The government has apparently decided to use Washington’s opposition to the Iran-Pakistan gas pipeline as a bargaining chip to persuade the United States to grant Pakistan a civilian nuclear deal similar to the one between the US and India.
At the recently concluded strategic dialogue between the US and Pakistan on energy, the United States had made it clear that it opposed Pakistan’s decision to import gas from Iran, even going so far as to threaten sanctions if Pakistan did not withdraw from the deal.
Sources close to Water and Power Minister Naveed Qamar said that Pakistani officials then used that opposition as an opportunity to press once again for a civilian nuclear power deal. Qamar was leading the Pakistani delegation during the talks held in Islamabad.
“The US did not respond to Pakistan’s demands,” said sources familiar with the discussions, adding that it is not yet clear as to whether or not Pakistan would end up shelving the Iran gas pipeline project if the US provided assistance with nuclear power plants.
Pakistan faces a chronic power shortage, sharpened to some degree by the depletion of the nation’s own gas reserves. The last major discoveries of gas fields were in the 1990s and were not enough to replace the depletion of the much larger gas fields that were discovered much earlier in the 1950s.
The US has proposed that Pakistan pursue the gas pipeline deal with Turkmenistan, Afghanistan and India, known as the TAPI pipeline. While Pakistan has welcomed US support for the project, Islamabad views TAPI as insufficient for the country’s rapidly growing energy needs.
The government estimates that the power crisis in the country reduces economic growth by between 2% and 2.5% of gross domestic product every year. Supplies from Iran could go a long way towards helping to mitigate that crisis.
There are also several technical reasons why gas supplies from Iran are likely to be far cheaper than those from Turkmenistan.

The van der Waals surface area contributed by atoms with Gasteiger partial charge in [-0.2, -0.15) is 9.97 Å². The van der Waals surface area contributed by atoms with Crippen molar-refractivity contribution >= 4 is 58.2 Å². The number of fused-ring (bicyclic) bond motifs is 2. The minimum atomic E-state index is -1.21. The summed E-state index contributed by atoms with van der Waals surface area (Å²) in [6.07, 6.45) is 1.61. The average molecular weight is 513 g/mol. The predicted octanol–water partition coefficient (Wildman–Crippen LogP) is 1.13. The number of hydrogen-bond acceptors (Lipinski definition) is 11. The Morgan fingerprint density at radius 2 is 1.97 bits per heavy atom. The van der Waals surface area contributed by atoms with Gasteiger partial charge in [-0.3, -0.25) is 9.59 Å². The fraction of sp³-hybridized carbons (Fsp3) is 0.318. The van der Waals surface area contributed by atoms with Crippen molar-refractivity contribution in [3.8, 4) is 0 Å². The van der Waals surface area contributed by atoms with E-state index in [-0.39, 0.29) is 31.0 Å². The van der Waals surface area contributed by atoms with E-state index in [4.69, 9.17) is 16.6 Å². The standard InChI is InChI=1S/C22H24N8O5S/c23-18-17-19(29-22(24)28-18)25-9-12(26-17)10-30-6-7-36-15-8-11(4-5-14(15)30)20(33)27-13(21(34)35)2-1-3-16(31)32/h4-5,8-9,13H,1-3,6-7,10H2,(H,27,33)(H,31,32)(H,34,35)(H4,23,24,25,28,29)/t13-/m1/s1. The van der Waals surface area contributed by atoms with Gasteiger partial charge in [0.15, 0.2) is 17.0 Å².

The Iranian gas pipeline would connect the Pakistani gas hub at Nawabshah with the South Pars gas field in the Persian Gulf, which is by most estimates, the largest in the world. Larger gas fields tend to be far cheaper to extract gas from, since a smaller number of wells need to be dug to extract larger amounts of gas, requiring a smaller initial investment and smaller operating costs.
Turkmenistan’s gas reserves in the Caspian, while significant, are not as big as those of Iran, and certainly do not have any gas fields that approach anywhere near the size of the South Pars field.
In addition, the negotiations for the TAPI pipeline are still at a relatively early stage and have hit several snags, largely due to disputes over pricing and even completing feasibility studies.
“Turkmenistan has yet to provide audited certification of gas reserves, which has been pending for several years,” said one source familiar with the negotiations.
Another potential problem might be the insurance costs for the pipeline, likely to be driven to prohibitively high levels due to the fact that the pipeline passes through Afghanistan, currently in the midst of an intense Taliban insurgency.
Other hurdles include the fact that the countries have yet to finalise a gas price or sign the gas sales purchase agreement.
Gas and nuclear energy, however, are not the only sources of power that Pakistani officials spoke to US officials about. “Islamabad also asked the US to extend support to exploit coal reserves,” said one source.
The Thar coal reserves in Sindh are estimated to be the third largest in the world, by some measures. The Sindh government has been trying to develop them since the early 1990s but has only recently developed partnerships with private sector firms, such as the Engro Corporation, to do so.
(Additional input by farooq tirmizi)
Published in The Express Tribune, September 19th, 2011.
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